My next 30 days in Istanbul were a whirlwind and roller coaster ride of uncertainty. I wasn’t certain if I would be going on to Riyadh, or if I would be going home. And, if I went to Riyadh, when would I go? Was my employer serious? Was my employer real? Was this just a fluke, or were people being routinely stranded a standard practice?
Part of me felt that I would definitely be going to Riyadh, but when? That was the real question.
The academy put me up in a questionable, but mostly clean, hotel. I was able to communicate with some of the hotel staff at the front desk, and one of the housekeepers made a sincere, and consistent effort to communicate with me. It was difficult trying to communicate, particularly since I had not planned on an extended stay in Istanbul. I soon discovered that the Turkish people speak only, mostly … Turkish. Some speak a little Arabic. Almost none speak English. My prior game playing of Charades suddenly became very relevant.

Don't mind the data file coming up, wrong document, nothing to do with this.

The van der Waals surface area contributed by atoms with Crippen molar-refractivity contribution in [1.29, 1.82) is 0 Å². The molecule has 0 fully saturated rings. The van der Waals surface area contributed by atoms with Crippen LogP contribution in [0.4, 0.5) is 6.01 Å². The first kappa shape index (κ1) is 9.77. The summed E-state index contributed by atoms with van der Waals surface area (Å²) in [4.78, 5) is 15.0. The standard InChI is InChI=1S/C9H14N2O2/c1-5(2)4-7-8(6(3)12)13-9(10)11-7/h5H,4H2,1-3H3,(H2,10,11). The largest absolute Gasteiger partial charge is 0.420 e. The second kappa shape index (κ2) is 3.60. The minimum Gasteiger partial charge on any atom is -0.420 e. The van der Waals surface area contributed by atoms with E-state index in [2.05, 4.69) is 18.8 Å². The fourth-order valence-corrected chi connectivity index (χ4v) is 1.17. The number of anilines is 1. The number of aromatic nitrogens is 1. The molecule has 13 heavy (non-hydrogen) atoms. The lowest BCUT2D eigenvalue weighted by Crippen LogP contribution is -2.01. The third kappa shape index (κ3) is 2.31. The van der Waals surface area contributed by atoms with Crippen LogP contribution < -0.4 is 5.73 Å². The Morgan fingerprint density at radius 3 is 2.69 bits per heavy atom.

I emailed the Academy almost on a daily basis. When would I get my new visa? When was I leaving Istanbul? When was I arriving in Riyadh? According to the Academy, they had to deal with red tape in securing a new visa for me, so my wait would be at least one week.
One week turned into two weeks, and I finally got a visa package from the Academy. But, there was a catch: I had to go to visa processing station in Istanbul, and then to the Saudi consulate in Istanbul to complete the process. How do I get to the consulate and exactly where is it located? Well, the hotel staff “helped” me with that one. I had to make a total of three trips to the consulate via taxi, the metro, and a short walk. Each day the taxi from my hotel to the metro was a different price. Of course, that was with the “help” of the hotel staff who only saw an American, and all Americans have money … right?
With a lot of sweat, prayer, good luck and a hamburger with the fries included inside the hamburger bun, I made it to the Saudi consulate and got my visa processed. It had been almost 30 days, and I had seen more of Turkey than I’d never imagined I’d see.
My youngest daughter put it in better perspective for me. She pointed out that I didn’t know anyone who had lived in Istanbul for a month. Now I did.
I was on my way to Riyadh, and to work.